Vertebral Augmentation


Spinal fractures are surprisingly common and can be caused by a variety of factors, including trauma and osteoporosis. Fractures cause the bones to compress and collapse, resulting in compromised posture and pain.

If you have a spinal fracture, your physician may recommend augmentation to stabilize your spine and provide pain relief. Augmentation is usually recommended when conservative treatment options have failed to provide pain relief.

Jefferson Surgical Interventional Center physicians perform augmentation right here in the Roanoke Valley so you can get relief close to home.

Vertebral Augmentation Procedure

The doctor uses an x-ray to guide the insertion of a needle followed by a balloon into the affected vertebra or vertebras to create a cavity and fills that cavity with bone cement. The bone cement reinforces the vertebra and stabilizes the spine. Most patients who have Vertebral Augmentation experience immediate pain relief.

Vertebral Augmentation Risks

There are some risks to the Vertebral Augmentation procedure, including:

  • Infection
  • Bleeding
  • Pain
  • Temporary or permanent nerve damage
  • Allergic reaction

The biggest risk during the procedure is the leakage of the bone cement into the veins around the spine, which can cause respiratory distress.

The Jefferson Surgical Interventional Center in Roanoke Valley, Virginia takes extra precaution to minimize all the risks associated with Vertebral Augmentation, and our patients have experienced excellent post-procedure results.

Frequently Asked Questions

Why do I need Vertebral Augmentation?
You have a spinal fracture.
How do I prepare for Vertebral Augmentation?

You should not eat or drink anything after midnight the night before your procedure.

Tell your doctor if you have had any kidney problems or reactions to x-ray dye or contrast. If so, your doctor may want to prescribe medicine for you to take before your procedure.

Ask your doctor about taking your regular medications prior to your Vertebral Augmentation, especially Coumadin. Your doctor may want to stop your Coumadin for a few days prior to your procedure. Generally, your medications may be taken with a little sip of water. Please bring all medications you are currently taking with you on the day of your exam.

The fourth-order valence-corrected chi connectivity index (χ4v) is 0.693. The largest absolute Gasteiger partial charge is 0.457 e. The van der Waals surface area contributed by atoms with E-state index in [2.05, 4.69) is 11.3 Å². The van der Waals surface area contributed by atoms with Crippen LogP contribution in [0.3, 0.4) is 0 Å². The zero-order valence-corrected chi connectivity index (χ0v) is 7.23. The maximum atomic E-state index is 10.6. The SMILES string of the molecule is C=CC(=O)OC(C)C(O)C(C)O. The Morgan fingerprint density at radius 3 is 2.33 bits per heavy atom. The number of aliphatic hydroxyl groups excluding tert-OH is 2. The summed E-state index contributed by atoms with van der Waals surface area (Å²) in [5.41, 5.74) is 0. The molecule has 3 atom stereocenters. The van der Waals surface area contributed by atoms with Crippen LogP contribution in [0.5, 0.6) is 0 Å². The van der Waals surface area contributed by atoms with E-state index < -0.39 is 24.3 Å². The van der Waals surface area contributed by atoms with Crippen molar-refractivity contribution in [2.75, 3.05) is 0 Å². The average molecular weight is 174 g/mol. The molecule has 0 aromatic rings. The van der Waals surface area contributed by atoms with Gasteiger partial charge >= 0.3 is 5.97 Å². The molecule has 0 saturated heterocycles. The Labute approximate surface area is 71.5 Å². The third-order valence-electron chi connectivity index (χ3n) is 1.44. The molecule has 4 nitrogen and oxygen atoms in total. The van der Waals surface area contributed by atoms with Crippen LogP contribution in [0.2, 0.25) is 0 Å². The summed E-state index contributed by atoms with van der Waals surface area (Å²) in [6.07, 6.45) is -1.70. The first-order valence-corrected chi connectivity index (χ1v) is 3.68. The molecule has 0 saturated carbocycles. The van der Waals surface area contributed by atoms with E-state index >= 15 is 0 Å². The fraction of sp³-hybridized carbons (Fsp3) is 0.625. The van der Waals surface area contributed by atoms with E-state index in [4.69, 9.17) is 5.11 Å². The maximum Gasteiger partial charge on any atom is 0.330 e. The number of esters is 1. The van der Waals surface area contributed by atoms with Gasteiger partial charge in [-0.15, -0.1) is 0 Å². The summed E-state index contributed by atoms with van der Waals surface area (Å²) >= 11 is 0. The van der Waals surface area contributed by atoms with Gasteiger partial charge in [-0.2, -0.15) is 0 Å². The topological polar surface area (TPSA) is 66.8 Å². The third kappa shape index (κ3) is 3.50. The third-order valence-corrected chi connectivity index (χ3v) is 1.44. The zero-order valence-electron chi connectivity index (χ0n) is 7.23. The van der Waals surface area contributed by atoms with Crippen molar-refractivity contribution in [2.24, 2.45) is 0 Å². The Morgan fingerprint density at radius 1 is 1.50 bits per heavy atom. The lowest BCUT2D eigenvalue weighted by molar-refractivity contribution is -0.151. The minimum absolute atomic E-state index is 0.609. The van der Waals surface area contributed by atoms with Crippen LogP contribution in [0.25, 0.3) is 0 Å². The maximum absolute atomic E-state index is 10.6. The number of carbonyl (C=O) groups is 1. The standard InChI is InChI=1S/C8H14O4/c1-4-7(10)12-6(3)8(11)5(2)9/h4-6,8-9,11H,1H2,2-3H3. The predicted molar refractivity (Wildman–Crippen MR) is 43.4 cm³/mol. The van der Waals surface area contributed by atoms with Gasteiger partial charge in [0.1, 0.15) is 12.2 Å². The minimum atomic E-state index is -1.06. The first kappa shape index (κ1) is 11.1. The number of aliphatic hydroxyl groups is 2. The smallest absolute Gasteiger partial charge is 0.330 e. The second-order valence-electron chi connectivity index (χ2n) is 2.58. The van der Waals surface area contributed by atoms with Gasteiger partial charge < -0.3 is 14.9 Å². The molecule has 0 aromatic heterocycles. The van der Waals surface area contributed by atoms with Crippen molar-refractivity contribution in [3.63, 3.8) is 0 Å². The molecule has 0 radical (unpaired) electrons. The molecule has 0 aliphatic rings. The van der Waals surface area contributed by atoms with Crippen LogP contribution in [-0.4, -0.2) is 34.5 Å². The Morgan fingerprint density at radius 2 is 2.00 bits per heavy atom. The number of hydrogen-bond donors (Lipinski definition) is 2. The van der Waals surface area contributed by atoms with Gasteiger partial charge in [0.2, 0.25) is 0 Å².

If you are a diabetic, consult your doctor about your diabetes medications.

Arrange for someone to drive you home and stay with you until the next day. You will not be able to drive, leave by yourself, or take a cab home without a companion.

Please notify your physician if there is any possibility that you are pregnant.

On the day of your procedure, wear comfortable clothes and shoes, and leave your jewelry and valuables at home if possible.

What happens before Vertebral Augmentation?

You’ll check in with our receptionist and be asked to complete some paperwork. Please bring your insurance cards and a list of your medications.

A nurse and the interventional radiologist will talk to you about the procedure in detail. They will answer any questions you have and ask you to sign a consent form.

Then you’ll put on a hospital gown and the nurse will start an IV to give you fluids and medications.

You may also need lab or blood work done before the procedure.

Our staff will show your family or companion(s) to our comfortable waiting room for the duration of your appointment.

What happens during the Vertebral Augmentation?

We’ll take you into our procedure room and place you on the x-ray table.

We’ll shave, clean and drape the area, numb you with a local anesthetic, and make a small incision in your back.

Your interventional radiologist will use the x-ray to guide the insertion of catheter into the vertebra. He will then insert a balloon into the catheter, guide it to the fracture and inflate the balloon to move the bone back into a normal position and creating a cavity in the vertebra.

He will then fill the cavity with bone cement that hardens after injection, stabilizing the bone.

What happens after Vertebral Augmentation?

After the procedure is complete, we’ll apply manual pressure to the area for 15-20 minutes or until the bleeding stops. We’ll apply a dressing to the site and take you to the recovery room. We’ll monitor your condition for 2-4 hours until you are ready to be discharged.

The staff will review discharge instructions with you and give you a copy of those instructions to take home.

Your family or companion will then drive you home and stay with you overnight.

The following day, you may resume your normal diet and medication schedule, unless otherwise directed. Ask your physician about exercising or working before you resume your normal routine.

We’ll send a report of your procedure to your primary care physician and his or her office will follow up with a forward care plan.